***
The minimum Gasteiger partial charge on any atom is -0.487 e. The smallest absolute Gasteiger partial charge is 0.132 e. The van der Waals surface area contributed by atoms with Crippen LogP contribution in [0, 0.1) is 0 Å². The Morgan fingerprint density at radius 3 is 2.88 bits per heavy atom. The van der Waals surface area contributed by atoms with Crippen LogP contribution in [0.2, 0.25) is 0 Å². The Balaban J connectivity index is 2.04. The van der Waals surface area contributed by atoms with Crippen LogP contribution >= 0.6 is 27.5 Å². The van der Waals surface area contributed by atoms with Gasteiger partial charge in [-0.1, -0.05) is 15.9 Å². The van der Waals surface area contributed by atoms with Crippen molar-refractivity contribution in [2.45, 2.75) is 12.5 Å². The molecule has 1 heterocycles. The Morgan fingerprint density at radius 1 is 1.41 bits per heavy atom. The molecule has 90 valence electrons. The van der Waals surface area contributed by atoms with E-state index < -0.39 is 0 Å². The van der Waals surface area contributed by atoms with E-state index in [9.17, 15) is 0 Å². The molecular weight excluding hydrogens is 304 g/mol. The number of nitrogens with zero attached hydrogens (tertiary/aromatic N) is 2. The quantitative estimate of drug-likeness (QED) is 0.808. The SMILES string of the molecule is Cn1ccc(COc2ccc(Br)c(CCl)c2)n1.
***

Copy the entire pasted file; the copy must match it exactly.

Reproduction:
The minimum Gasteiger partial charge on any atom is -0.487 e. The smallest absolute Gasteiger partial charge is 0.132 e. The van der Waals surface area contributed by atoms with Crippen LogP contribution in [0, 0.1) is 0 Å². The Morgan fingerprint density at radius 3 is 2.88 bits per heavy atom. The van der Waals surface area contributed by atoms with Crippen LogP contribution in [0.2, 0.25) is 0 Å². The Balaban J connectivity index is 2.04. The van der Waals surface area contributed by atoms with Crippen LogP contribution >= 0.6 is 27.5 Å². The van der Waals surface area contributed by atoms with Gasteiger partial charge in [-0.1, -0.05) is 15.9 Å². The van der Waals surface area contributed by atoms with Crippen molar-refractivity contribution in [2.45, 2.75) is 12.5 Å². The molecule has 1 heterocycles. The Morgan fingerprint density at radius 1 is 1.41 bits per heavy atom. The molecule has 90 valence electrons. The van der Waals surface area contributed by atoms with E-state index < -0.39 is 0 Å². The van der Waals surface area contributed by atoms with E-state index in [9.17, 15) is 0 Å². The molecular weight excluding hydrogens is 304 g/mol. The number of nitrogens with zero attached hydrogens (tertiary/aromatic N) is 2. The quantitative estimate of drug-likeness (QED) is 0.808. The SMILES string of the molecule is Cn1ccc(COc2ccc(Br)c(CCl)c2)n1.